Sunday Clatterings: magic to tennis to spring

When stuff falls on the floor, it (the stuff) clatters. This is what happens when people try to spring forward into daylight savings time when they first wake up. Florida’s trying to stay on daylight savings time. I’d rather see the whole country standardize on standard time instead of the “extra sunshine” nonsense. I love the sound of clocks hitting the floor: doesn’t everyone?

The day before the hard freeze.

  • Several days ago, I was convinced spring had arrived. Rain had jump-started this year’s crop of weeds in the yard. The buds on the Japanese Magnolia were about to zap into full bloom. Then we had a hard freeze and flowers everywhere got ruined. Then it rained again. At least we’re not living in East Glacier or Browning, Montana where February was a record snowy month.
  • Better vision today after going back to the ophthalmologist Wednesday so he could use his lase to get rid of the cloudiness in my right eye and, while I was there, touch up a few missed spots in my left eye.
  • For reasons unknown, everyone’s eyes glaze over on Facebook whenever I mention I’ve been watching tennis and/or that I’m happy that the Williams sisters won their matches at the tournament in Indian Wells, California. I guess most people don’t like tennis or are unaware that the Williams sisters have dominated women’s tennis for a quarter of a century. I thought I’d mention this in today’s post so your eyes would glaze over, too.
  • I pre-ordered my Scots language copy of the first book in the Harry Potter series, Harry Potter and the Philosopher’s Stane. Amazon was proud of itself for saving me 5 cents because pre-orders lock in the price; then they had to apologize for delivering it late. It was supposed to arrive on the 8th and it’s still not here. If th’ book isnae ‘ere by Tuesday, a’m aff tae speil bagpipes in th’ amazon affice.
  • It’s comfort food week compliments of my wife’s dentist. He extracted a compacted molar several weeks ago. Things seemed to be going well with her gum healing up until the bone spurs appeared. (Think of chewing food with a cactus in your mouth.) So, we were back to the dentist two days ago so he could make another incision and grind down the spurs. That means soft food: mac & cheese, ravioli, ice cream.
  • I’ve been thinking about Angi Sullins’ comment in the introduction to her book Doorways and Dreams. She (and I agree) doesn’t see real magic as the stuff out of Harry Potter. Instead she says that it’s a “more-ness shimmering behind our everyday reality.” It shimmers in our dreams and meditations and sometimes in things one sees out of the corner of his eye. I figure that has long as it’s there, it’s a practical energy we can use to better understand and create the reality going on around us. If you’ve read my books, you’ve seen how it works.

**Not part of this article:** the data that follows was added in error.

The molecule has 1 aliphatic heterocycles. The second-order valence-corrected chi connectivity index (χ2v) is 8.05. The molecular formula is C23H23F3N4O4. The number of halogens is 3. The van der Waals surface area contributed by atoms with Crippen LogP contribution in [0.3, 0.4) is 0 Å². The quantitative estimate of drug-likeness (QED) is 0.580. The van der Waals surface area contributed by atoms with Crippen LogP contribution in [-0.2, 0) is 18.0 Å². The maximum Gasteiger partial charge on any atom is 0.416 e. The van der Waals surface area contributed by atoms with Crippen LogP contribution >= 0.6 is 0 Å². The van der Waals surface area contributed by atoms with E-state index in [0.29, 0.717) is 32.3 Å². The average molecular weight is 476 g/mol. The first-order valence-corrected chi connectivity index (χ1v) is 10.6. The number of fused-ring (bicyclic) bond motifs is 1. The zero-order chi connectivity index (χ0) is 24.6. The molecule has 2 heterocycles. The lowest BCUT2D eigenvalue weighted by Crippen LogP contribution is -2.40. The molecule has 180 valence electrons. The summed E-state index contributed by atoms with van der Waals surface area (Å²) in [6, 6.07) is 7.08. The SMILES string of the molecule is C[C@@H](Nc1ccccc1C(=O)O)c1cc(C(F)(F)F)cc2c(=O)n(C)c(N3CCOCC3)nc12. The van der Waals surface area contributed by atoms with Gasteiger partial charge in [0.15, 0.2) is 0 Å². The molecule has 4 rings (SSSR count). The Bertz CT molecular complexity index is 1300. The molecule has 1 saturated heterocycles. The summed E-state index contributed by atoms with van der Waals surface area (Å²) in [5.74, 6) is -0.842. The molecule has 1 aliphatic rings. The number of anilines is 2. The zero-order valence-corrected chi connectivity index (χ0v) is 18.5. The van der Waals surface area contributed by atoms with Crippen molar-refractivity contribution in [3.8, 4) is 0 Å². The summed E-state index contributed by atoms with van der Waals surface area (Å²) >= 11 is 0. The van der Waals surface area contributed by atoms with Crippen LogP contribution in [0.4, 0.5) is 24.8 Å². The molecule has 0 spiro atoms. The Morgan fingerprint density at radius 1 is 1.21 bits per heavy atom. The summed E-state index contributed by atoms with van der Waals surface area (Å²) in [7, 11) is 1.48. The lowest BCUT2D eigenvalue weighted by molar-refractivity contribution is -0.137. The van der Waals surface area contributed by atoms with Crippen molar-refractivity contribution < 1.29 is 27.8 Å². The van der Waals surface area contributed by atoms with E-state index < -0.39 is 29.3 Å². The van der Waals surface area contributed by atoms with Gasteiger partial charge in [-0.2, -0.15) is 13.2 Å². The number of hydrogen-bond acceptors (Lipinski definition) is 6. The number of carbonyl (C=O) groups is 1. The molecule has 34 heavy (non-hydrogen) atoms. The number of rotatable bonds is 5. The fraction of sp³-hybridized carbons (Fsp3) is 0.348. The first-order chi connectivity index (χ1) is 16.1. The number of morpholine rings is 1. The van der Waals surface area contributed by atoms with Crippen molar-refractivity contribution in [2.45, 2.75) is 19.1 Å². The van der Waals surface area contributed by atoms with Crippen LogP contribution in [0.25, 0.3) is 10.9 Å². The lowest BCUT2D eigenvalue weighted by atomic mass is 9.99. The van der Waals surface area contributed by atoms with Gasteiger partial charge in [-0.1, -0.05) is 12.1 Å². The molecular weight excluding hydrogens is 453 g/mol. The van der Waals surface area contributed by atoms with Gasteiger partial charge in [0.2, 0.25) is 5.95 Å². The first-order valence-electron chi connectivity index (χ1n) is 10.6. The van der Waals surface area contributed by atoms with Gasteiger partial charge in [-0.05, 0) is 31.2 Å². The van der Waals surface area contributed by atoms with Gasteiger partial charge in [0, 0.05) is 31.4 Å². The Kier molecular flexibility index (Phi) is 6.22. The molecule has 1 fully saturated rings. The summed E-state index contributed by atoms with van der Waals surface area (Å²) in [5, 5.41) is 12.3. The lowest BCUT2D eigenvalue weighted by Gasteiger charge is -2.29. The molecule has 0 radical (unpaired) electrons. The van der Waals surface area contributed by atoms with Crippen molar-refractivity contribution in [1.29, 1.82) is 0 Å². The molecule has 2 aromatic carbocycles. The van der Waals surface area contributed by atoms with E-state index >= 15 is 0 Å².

• If you like mystery/thrillers, see my review of Jane Harper’s Force of Nature. If you like satire, see my latest Jock Stewart post about hoodoo workers hexing Congress.

Have a great week.


Taking time out for breakfast at Wimbledon

“Deprived of a record-tying 22nd grand slam title in the Australian Open and French Open finals this year, Williams got to No. 22 Saturday by defeating Angelique Kerber 7-5 6-3 in a high-quality Wimbledon final.” – CNN in Serena Williams wins Wimbledon for historic 22nd grand slam title

Yes, I watch FSU football and. depending on the teams, selected games from the World Series. Otherwise, I’m more interested in tennis. Not because I’m any good at it. It’s fun to watch. Recently, I wrote a post about aging authors who are still writing, saying that that gave the rest of us hope. Watching Serena and Venus Williams, at 34 and 36 years of age, playing in a game that requires a lot of stamina and athleticism and favors youth, makes me feel amazed at what people can do who keep in shape and spend many hours a day practicing.

Wikipedia photo

Wikipedia photo

I’ve watched three of Serena William’s Wimbledon matches this week and, while balls hit into the net or just outside the line tempt me to yell at the television set, taking time out for breakfast at Wimbledon serves as a good antidote to my driven approach to my writing. I felt driven earlier this week to work through a hard-to-write section of my work in progress and also to post a blog here about 85-year-old author Edna O’Brien’s stunning new novel The Little Red Chairs (which I’m currently reading).

Time off for tennis has been a better use of my time because–had I asked one–it’s probably just what a psychologist would recommend. Both players in today’s Wimbledon final showed moments of frustration; Kerber rushed her game (and displayed brief moments of panic) on some points and that might have been one reason she didn’t beat Williams this time out. Frustration and panic are bad for a writer, for all of us. Goodness knows, the news this week hasn’t helped.

Time off might look like goofing off, but it’s controlled goofing off that takes one away from a constant focus on work and/or the news rather than turning into a 24/7 habit. Now I can look toward the afternoon feeling like I drank some magic tonic.


Malcolm R. Campbell is the author of “Emily’s Stories,” “Sarabande,” “At Sea,” and “Conjure Woman’s Cat,” all of which you can learn more about on his website here.